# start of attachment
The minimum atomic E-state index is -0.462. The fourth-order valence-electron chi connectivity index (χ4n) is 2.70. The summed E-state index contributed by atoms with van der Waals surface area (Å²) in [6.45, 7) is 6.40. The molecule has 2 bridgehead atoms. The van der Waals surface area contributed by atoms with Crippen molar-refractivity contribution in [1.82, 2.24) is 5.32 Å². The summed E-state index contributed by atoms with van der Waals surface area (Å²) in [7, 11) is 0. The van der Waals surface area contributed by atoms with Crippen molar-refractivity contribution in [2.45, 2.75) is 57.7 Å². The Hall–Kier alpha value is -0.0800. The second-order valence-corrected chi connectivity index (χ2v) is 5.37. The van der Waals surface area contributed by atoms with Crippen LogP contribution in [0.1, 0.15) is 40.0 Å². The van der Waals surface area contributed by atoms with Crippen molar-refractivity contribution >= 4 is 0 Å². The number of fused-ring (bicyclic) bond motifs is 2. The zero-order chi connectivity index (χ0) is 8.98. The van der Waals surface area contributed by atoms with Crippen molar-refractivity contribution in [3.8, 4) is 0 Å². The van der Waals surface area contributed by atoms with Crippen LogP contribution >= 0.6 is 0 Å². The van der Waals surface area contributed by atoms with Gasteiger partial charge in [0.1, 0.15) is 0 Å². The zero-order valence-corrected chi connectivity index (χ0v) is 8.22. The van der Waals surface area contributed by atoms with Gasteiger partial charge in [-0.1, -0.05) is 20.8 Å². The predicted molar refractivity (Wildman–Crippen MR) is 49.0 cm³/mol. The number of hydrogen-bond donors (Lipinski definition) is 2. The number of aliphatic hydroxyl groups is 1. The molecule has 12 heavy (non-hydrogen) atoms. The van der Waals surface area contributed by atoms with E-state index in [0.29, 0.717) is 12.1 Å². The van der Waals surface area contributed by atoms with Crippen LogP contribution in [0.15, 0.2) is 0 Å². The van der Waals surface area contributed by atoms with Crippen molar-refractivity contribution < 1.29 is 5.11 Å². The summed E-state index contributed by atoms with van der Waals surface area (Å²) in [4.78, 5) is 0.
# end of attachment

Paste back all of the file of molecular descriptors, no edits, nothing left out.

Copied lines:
The minimum atomic E-state index is -0.462. The fourth-order valence-electron chi connectivity index (χ4n) is 2.70. The summed E-state index contributed by atoms with van der Waals surface area (Å²) in [6.45, 7) is 6.40. The molecule has 2 bridgehead atoms. The van der Waals surface area contributed by atoms with Crippen molar-refractivity contribution in [1.82, 2.24) is 5.32 Å². The summed E-state index contributed by atoms with van der Waals surface area (Å²) in [7, 11) is 0. The van der Waals surface area contributed by atoms with Crippen molar-refractivity contribution in [2.45, 2.75) is 57.7 Å². The Hall–Kier alpha value is -0.0800. The second-order valence-corrected chi connectivity index (χ2v) is 5.37. The van der Waals surface area contributed by atoms with Crippen LogP contribution in [0.1, 0.15) is 40.0 Å². The van der Waals surface area contributed by atoms with Crippen molar-refractivity contribution >= 4 is 0 Å². The number of fused-ring (bicyclic) bond motifs is 2. The zero-order chi connectivity index (χ0) is 8.98. The van der Waals surface area contributed by atoms with Crippen molar-refractivity contribution in [3.8, 4) is 0 Å². The van der Waals surface area contributed by atoms with Crippen LogP contribution >= 0.6 is 0 Å². The van der Waals surface area contributed by atoms with Gasteiger partial charge in [0.1, 0.15) is 0 Å². The zero-order valence-corrected chi connectivity index (χ0v) is 8.22. The van der Waals surface area contributed by atoms with Gasteiger partial charge in [-0.1, -0.05) is 20.8 Å². The predicted molar refractivity (Wildman–Crippen MR) is 49.0 cm³/mol. The number of hydrogen-bond donors (Lipinski definition) is 2. The number of aliphatic hydroxyl groups is 1. The molecule has 12 heavy (non-hydrogen) atoms. The van der Waals surface area contributed by atoms with E-state index in [0.29, 0.717) is 12.1 Å². The van der Waals surface area contributed by atoms with Crippen LogP contribution in [0.15, 0.2) is 0 Å². The van der Waals surface area contributed by atoms with Crippen molar-refractivity contribution < 1.29 is 5.11 Å². The summed E-state index contributed by atoms with van der Waals surface area (Å²) in [4.78, 5) is 0.